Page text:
The Perception of Distance at First Light
by Phillip Sterling

Some mornings we take fog too seriously, like a school bus strobing its route more slowly than by rote, more the pace of a straight man than class clown. There is danger in it, we say, dismissing any chance of mockery. We can’t see the humor, the oil of black walnut husks greasing the walk, or a squirrel’s slapstick of acorn profligacy. It’s just not … Continue Reading ››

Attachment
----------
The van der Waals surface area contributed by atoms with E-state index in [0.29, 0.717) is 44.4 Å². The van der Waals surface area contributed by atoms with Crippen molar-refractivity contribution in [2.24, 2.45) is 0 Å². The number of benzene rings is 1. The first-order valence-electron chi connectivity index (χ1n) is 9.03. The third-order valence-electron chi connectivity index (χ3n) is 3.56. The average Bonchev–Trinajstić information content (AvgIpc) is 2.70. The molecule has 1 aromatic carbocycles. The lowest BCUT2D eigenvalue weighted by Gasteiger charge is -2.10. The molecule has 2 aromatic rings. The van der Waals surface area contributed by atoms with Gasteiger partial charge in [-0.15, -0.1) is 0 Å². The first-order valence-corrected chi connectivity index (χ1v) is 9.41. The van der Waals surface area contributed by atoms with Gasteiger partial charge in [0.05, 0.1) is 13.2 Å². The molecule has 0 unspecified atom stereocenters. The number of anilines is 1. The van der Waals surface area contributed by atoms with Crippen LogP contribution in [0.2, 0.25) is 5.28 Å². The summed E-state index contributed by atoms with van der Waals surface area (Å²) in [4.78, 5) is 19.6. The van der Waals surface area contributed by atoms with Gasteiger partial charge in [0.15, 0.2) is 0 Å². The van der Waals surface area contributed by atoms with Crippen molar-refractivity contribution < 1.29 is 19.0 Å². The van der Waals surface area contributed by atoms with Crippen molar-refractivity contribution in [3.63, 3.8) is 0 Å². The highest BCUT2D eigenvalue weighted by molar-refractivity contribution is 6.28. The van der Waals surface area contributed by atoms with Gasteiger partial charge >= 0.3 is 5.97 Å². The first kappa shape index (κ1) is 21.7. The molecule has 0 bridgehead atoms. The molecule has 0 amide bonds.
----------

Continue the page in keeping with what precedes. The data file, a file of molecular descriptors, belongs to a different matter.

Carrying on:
Crow and Copperhead
by Scott Hutchison

Crow spots the slither in high weeds next to the roadway; crow knows what this creature wants and needs. Flies down, lands a hop away, caws, flaps, puffs out the heart-energy of his dark breast. Forked tongue senses warmth, seeks. Sinuations of barreled flesh, taut and muscled around the flexings of rib cage, advance; dangerous beast: a slinking machine of fangs, a … Continue Reading ››